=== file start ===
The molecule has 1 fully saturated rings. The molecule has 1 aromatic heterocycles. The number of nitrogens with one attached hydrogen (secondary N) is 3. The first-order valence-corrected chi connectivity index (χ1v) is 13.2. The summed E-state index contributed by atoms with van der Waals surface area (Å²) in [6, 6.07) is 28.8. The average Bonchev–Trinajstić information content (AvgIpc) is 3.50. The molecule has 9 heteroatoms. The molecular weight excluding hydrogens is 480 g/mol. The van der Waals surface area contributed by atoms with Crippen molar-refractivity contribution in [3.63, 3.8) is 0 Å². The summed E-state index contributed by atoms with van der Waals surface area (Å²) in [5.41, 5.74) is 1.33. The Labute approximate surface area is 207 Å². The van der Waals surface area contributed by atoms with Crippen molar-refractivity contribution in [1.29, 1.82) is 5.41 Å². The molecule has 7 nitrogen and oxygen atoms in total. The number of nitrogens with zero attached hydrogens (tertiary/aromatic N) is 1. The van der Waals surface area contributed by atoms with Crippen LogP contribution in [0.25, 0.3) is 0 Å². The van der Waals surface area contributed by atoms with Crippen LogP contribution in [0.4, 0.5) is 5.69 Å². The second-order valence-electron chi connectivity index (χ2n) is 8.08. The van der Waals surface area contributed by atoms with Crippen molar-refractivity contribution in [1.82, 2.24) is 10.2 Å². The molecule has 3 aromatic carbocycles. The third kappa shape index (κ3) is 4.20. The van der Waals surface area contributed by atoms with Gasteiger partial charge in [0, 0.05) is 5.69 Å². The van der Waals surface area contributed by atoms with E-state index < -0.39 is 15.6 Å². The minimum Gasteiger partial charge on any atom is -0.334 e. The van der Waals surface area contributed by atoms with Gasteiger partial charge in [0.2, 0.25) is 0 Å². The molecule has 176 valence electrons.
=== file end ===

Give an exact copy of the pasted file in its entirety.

The molecule has 1 fully saturated rings. The molecule has 1 aromatic heterocycles. The number of nitrogens with one attached hydrogen (secondary N) is 3. The first-order valence-corrected chi connectivity index (χ1v) is 13.2. The summed E-state index contributed by atoms with van der Waals surface area (Å²) in [6, 6.07) is 28.8. The average Bonchev–Trinajstić information content (AvgIpc) is 3.50. The molecule has 9 heteroatoms. The molecular weight excluding hydrogens is 480 g/mol. The van der Waals surface area contributed by atoms with Crippen molar-refractivity contribution in [3.63, 3.8) is 0 Å². The summed E-state index contributed by atoms with van der Waals surface area (Å²) in [5.41, 5.74) is 1.33. The Labute approximate surface area is 207 Å². The van der Waals surface area contributed by atoms with Crippen molar-refractivity contribution in [1.29, 1.82) is 5.41 Å². The molecule has 7 nitrogen and oxygen atoms in total. The number of nitrogens with zero attached hydrogens (tertiary/aromatic N) is 1. The van der Waals surface area contributed by atoms with Crippen LogP contribution in [0.25, 0.3) is 0 Å². The van der Waals surface area contributed by atoms with Crippen LogP contribution in [0.4, 0.5) is 5.69 Å². The second-order valence-electron chi connectivity index (χ2n) is 8.08. The van der Waals surface area contributed by atoms with Crippen molar-refractivity contribution in [1.82, 2.24) is 10.2 Å². The molecule has 3 aromatic carbocycles. The third kappa shape index (κ3) is 4.20. The van der Waals surface area contributed by atoms with Gasteiger partial charge in [0, 0.05) is 5.69 Å². The van der Waals surface area contributed by atoms with E-state index < -0.39 is 15.6 Å². The minimum Gasteiger partial charge on any atom is -0.334 e. The van der Waals surface area contributed by atoms with Gasteiger partial charge in [0.2, 0.25) is 0 Å². The molecule has 176 valence electrons.